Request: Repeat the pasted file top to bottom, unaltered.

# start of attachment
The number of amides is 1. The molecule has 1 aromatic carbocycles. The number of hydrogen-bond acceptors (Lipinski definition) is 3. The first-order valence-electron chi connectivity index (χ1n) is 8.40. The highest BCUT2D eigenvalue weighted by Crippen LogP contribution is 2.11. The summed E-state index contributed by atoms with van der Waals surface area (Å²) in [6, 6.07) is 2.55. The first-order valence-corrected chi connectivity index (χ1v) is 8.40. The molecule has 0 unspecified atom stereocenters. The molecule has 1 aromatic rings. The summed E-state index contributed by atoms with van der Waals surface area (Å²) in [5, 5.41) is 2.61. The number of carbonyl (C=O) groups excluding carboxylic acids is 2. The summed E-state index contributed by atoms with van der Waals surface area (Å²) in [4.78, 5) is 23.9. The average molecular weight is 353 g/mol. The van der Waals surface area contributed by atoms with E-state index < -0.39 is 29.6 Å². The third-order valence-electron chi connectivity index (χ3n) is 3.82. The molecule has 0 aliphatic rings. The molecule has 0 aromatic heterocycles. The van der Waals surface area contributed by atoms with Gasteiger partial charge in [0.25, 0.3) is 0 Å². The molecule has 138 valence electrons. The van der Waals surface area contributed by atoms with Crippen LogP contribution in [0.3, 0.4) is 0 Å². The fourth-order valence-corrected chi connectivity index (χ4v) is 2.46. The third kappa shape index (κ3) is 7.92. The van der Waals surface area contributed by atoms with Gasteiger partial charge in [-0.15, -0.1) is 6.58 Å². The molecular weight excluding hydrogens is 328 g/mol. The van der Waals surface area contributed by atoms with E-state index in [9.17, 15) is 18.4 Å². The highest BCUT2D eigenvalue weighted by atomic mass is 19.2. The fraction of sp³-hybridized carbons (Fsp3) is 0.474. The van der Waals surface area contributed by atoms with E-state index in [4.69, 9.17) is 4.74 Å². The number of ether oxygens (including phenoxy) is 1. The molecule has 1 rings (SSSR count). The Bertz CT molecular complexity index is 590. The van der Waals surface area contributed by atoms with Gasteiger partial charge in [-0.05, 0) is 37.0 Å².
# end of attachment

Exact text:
The number of amides is 1. The molecule has 1 aromatic carbocycles. The number of hydrogen-bond acceptors (Lipinski definition) is 3. The first-order valence-electron chi connectivity index (χ1n) is 8.40. The highest BCUT2D eigenvalue weighted by Crippen LogP contribution is 2.11. The summed E-state index contributed by atoms with van der Waals surface area (Å²) in [6, 6.07) is 2.55. The first-order valence-corrected chi connectivity index (χ1v) is 8.40. The molecule has 0 unspecified atom stereocenters. The molecule has 1 aromatic rings. The summed E-state index contributed by atoms with van der Waals surface area (Å²) in [5, 5.41) is 2.61. The number of carbonyl (C=O) groups excluding carboxylic acids is 2. The summed E-state index contributed by atoms with van der Waals surface area (Å²) in [4.78, 5) is 23.9. The average molecular weight is 353 g/mol. The van der Waals surface area contributed by atoms with E-state index < -0.39 is 29.6 Å². The third-order valence-electron chi connectivity index (χ3n) is 3.82. The molecule has 0 aliphatic rings. The molecule has 0 aromatic heterocycles. The van der Waals surface area contributed by atoms with Gasteiger partial charge in [0.25, 0.3) is 0 Å². The molecule has 138 valence electrons. The van der Waals surface area contributed by atoms with Crippen LogP contribution in [0.3, 0.4) is 0 Å². The fourth-order valence-corrected chi connectivity index (χ4v) is 2.46. The third kappa shape index (κ3) is 7.92. The van der Waals surface area contributed by atoms with Gasteiger partial charge in [-0.15, -0.1) is 6.58 Å². The molecular weight excluding hydrogens is 328 g/mol. The van der Waals surface area contributed by atoms with E-state index in [9.17, 15) is 18.4 Å². The highest BCUT2D eigenvalue weighted by atomic mass is 19.2. The fraction of sp³-hybridized carbons (Fsp3) is 0.474. The van der Waals surface area contributed by atoms with E-state index in [4.69, 9.17) is 4.74 Å². The number of ether oxygens (including phenoxy) is 1. The molecule has 1 rings (SSSR count). The Bertz CT molecular complexity index is 590. The van der Waals surface area contributed by atoms with Gasteiger partial charge in [-0.05, 0) is 37.0 Å².